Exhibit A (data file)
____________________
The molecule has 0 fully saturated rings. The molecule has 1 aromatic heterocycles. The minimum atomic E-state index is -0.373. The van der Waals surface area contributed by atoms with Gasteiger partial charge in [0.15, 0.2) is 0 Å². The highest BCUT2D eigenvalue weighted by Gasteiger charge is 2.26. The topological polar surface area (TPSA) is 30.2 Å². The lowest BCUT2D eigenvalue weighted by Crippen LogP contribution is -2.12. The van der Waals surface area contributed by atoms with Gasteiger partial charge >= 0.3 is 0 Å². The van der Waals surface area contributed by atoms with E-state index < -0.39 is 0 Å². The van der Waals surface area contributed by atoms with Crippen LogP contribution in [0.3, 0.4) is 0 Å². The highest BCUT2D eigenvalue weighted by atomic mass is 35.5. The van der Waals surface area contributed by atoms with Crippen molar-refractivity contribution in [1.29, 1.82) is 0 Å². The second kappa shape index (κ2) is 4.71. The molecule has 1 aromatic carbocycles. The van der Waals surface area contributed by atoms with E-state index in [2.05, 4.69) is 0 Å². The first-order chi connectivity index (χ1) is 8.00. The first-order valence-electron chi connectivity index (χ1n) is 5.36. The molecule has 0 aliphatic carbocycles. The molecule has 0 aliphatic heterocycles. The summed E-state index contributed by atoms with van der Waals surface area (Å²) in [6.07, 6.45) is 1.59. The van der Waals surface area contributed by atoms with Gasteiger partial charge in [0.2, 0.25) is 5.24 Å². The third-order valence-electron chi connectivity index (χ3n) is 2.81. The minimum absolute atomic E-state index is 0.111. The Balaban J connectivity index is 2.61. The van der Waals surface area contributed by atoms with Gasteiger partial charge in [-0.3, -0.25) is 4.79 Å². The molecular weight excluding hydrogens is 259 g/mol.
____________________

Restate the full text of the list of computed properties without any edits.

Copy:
The molecule has 0 fully saturated rings. The molecule has 1 aromatic heterocycles. The minimum atomic E-state index is -0.373. The van der Waals surface area contributed by atoms with Gasteiger partial charge in [0.15, 0.2) is 0 Å². The highest BCUT2D eigenvalue weighted by Gasteiger charge is 2.26. The topological polar surface area (TPSA) is 30.2 Å². The lowest BCUT2D eigenvalue weighted by Crippen LogP contribution is -2.12. The van der Waals surface area contributed by atoms with Gasteiger partial charge >= 0.3 is 0 Å². The van der Waals surface area contributed by atoms with E-state index < -0.39 is 0 Å². The van der Waals surface area contributed by atoms with Crippen LogP contribution in [0.3, 0.4) is 0 Å². The highest BCUT2D eigenvalue weighted by atomic mass is 35.5. The van der Waals surface area contributed by atoms with Crippen molar-refractivity contribution in [1.29, 1.82) is 0 Å². The second kappa shape index (κ2) is 4.71. The molecule has 1 aromatic carbocycles. The van der Waals surface area contributed by atoms with E-state index in [2.05, 4.69) is 0 Å². The first-order chi connectivity index (χ1) is 8.00. The first-order valence-electron chi connectivity index (χ1n) is 5.36. The molecule has 0 aliphatic carbocycles. The molecule has 0 aliphatic heterocycles. The summed E-state index contributed by atoms with van der Waals surface area (Å²) in [6.07, 6.45) is 1.59. The van der Waals surface area contributed by atoms with Gasteiger partial charge in [0.2, 0.25) is 5.24 Å². The third-order valence-electron chi connectivity index (χ3n) is 2.81. The minimum absolute atomic E-state index is 0.111. The Balaban J connectivity index is 2.61. The van der Waals surface area contributed by atoms with Gasteiger partial charge in [-0.3, -0.25) is 4.79 Å². The molecular weight excluding hydrogens is 259 g/mol.